Monday, September 23, 2019

Quick Sips - Escape Pod #696-697

Escape Pod has two original stories this month, and while they cover some very different ground both thematically and stylistically, they are united by perhaps a certain preoccupation with...death. Both stories approach the idea of death in very different ways, though, one of them looking at the lengths people will go to in order to try and revoke death, to overcome it, to erase the grief of loss and maybe pull something back from the abyss, while the other looks at the utility of death, the culture significance and the power of death as a driving force of human art and expression. The episodes are tightly written and at turns tragic and fun. So without further delay, to the reviews!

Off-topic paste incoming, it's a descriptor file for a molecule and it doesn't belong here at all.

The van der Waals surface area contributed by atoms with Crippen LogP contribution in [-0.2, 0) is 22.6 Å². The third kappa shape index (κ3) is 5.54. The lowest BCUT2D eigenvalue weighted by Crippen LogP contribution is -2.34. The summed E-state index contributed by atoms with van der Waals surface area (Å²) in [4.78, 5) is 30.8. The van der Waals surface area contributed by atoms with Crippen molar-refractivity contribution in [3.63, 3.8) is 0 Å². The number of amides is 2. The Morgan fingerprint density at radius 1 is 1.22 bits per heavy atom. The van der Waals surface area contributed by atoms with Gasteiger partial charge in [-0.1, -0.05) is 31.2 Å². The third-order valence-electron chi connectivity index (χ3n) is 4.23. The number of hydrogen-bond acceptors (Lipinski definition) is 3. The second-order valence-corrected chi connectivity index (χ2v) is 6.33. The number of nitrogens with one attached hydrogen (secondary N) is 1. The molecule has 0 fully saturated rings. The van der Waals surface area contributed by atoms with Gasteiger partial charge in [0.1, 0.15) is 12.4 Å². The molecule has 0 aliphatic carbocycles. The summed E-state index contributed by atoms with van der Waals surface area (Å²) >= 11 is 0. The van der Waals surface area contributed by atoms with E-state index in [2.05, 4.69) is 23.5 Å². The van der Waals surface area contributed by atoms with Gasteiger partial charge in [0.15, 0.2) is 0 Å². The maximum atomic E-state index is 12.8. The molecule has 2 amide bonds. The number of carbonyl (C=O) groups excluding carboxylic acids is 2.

“The Homunculi’s Guide to Resurrecting Your Loved One From Their Electronic Ghosts” by Kara Lee (2671 words)

No Spoilers: This story is framed just as it’s titled, as a guide for those who want to resurrect their dead loved ones. And it does that using their electronic remains, the bits of themselves that got lost in the wires, via telephone or email or social media or text. The piece is written as an instruction manual but also something of a warning, and definitely something of an entreaty. Because those lost on the wires want to be found, want to be pulled back to life, and they’re hoping maybe you will help them out. It’s a strange, pseudoscientific piece, wondering perhaps about the nature of the human soul, and what some people would do and risk to bring back those they have loved and lost.
Keywords: Ghosts, Loss, Grief, Transformation, Bargains, Electricity